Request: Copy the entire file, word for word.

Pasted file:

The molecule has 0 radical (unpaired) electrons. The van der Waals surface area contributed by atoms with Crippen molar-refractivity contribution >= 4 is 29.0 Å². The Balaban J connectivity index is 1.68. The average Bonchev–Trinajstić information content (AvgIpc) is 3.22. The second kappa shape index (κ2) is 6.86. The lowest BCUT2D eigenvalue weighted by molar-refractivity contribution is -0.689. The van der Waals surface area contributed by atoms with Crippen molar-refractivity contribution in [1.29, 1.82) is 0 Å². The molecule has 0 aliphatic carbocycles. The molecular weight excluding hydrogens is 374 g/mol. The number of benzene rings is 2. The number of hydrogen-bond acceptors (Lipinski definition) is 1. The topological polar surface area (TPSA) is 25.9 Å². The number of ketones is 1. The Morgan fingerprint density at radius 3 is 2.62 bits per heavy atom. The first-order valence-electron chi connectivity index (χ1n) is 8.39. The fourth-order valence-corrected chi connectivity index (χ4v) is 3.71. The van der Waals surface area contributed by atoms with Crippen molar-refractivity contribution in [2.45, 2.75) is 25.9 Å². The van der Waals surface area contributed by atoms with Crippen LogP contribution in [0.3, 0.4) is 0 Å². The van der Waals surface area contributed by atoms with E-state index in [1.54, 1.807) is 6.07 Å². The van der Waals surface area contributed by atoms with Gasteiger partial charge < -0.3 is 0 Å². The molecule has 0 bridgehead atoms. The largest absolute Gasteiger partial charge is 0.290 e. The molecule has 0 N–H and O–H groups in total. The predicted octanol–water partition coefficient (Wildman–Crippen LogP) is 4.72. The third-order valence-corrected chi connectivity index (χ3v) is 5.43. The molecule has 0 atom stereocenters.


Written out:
The molecule has 0 radical (unpaired) electrons. The van der Waals surface area contributed by atoms with Crippen molar-refractivity contribution >= 4 is 29.0 Å². The Balaban J connectivity index is 1.68. The average Bonchev–Trinajstić information content (AvgIpc) is 3.22. The second kappa shape index (κ2) is 6.86. The lowest BCUT2D eigenvalue weighted by molar-refractivity contribution is -0.689. The van der Waals surface area contributed by atoms with Crippen molar-refractivity contribution in [1.29, 1.82) is 0 Å². The molecule has 0 aliphatic carbocycles. The molecular weight excluding hydrogens is 374 g/mol. The number of benzene rings is 2. The number of hydrogen-bond acceptors (Lipinski definition) is 1. The topological polar surface area (TPSA) is 25.9 Å². The number of ketones is 1. The Morgan fingerprint density at radius 3 is 2.62 bits per heavy atom. The first-order valence-electron chi connectivity index (χ1n) is 8.39. The fourth-order valence-corrected chi connectivity index (χ4v) is 3.71. The van der Waals surface area contributed by atoms with Crippen molar-refractivity contribution in [2.45, 2.75) is 25.9 Å². The van der Waals surface area contributed by atoms with Crippen LogP contribution in [0.3, 0.4) is 0 Å². The van der Waals surface area contributed by atoms with E-state index in [1.54, 1.807) is 6.07 Å². The van der Waals surface area contributed by atoms with Gasteiger partial charge < -0.3 is 0 Å². The molecule has 0 bridgehead atoms. The largest absolute Gasteiger partial charge is 0.290 e. The molecule has 0 N–H and O–H groups in total. The predicted octanol–water partition coefficient (Wildman–Crippen LogP) is 4.72. The third-order valence-corrected chi connectivity index (χ3v) is 5.43. The molecule has 0 atom stereocenters.